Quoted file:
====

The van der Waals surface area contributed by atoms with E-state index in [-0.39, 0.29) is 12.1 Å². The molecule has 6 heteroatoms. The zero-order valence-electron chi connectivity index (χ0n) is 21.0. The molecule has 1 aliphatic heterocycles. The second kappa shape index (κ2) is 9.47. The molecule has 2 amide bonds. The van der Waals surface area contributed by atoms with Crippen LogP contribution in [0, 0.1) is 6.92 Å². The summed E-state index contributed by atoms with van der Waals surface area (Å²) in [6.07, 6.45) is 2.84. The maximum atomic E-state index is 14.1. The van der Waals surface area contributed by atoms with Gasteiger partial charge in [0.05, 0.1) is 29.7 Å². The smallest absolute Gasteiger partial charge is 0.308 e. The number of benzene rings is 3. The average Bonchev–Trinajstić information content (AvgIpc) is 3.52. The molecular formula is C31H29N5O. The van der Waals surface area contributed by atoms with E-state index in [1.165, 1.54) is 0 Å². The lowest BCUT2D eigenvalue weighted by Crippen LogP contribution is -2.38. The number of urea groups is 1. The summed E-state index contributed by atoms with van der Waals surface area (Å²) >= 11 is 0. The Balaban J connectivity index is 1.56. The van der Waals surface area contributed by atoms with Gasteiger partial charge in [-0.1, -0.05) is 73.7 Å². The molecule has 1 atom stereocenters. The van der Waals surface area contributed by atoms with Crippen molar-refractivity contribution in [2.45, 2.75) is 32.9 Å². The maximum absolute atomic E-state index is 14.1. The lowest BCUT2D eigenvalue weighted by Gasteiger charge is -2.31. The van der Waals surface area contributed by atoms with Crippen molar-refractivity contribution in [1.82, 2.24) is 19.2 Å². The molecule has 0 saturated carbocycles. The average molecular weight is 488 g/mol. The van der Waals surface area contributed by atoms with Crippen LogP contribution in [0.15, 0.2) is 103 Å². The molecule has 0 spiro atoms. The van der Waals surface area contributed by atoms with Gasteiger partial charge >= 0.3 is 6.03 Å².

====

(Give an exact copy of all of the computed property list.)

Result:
The van der Waals surface area contributed by atoms with E-state index in [-0.39, 0.29) is 12.1 Å². The molecule has 6 heteroatoms. The zero-order valence-electron chi connectivity index (χ0n) is 21.0. The molecule has 1 aliphatic heterocycles. The second kappa shape index (κ2) is 9.47. The molecule has 2 amide bonds. The van der Waals surface area contributed by atoms with Crippen LogP contribution in [0, 0.1) is 6.92 Å². The summed E-state index contributed by atoms with van der Waals surface area (Å²) in [6.07, 6.45) is 2.84. The maximum atomic E-state index is 14.1. The van der Waals surface area contributed by atoms with Gasteiger partial charge in [0.05, 0.1) is 29.7 Å². The smallest absolute Gasteiger partial charge is 0.308 e. The number of benzene rings is 3. The average Bonchev–Trinajstić information content (AvgIpc) is 3.52. The molecular formula is C31H29N5O. The van der Waals surface area contributed by atoms with E-state index in [1.165, 1.54) is 0 Å². The lowest BCUT2D eigenvalue weighted by Crippen LogP contribution is -2.38. The number of urea groups is 1. The summed E-state index contributed by atoms with van der Waals surface area (Å²) >= 11 is 0. The Balaban J connectivity index is 1.56. The van der Waals surface area contributed by atoms with Gasteiger partial charge in [-0.1, -0.05) is 73.7 Å². The molecule has 1 atom stereocenters. The van der Waals surface area contributed by atoms with Crippen molar-refractivity contribution in [2.45, 2.75) is 32.9 Å². The maximum absolute atomic E-state index is 14.1. The lowest BCUT2D eigenvalue weighted by Gasteiger charge is -2.31. The van der Waals surface area contributed by atoms with Crippen molar-refractivity contribution in [1.82, 2.24) is 19.2 Å². The molecule has 0 saturated carbocycles. The average molecular weight is 488 g/mol. The van der Waals surface area contributed by atoms with Crippen LogP contribution in [0.15, 0.2) is 103 Å². The molecule has 0 spiro atoms. The van der Waals surface area contributed by atoms with Gasteiger partial charge >= 0.3 is 6.03 Å².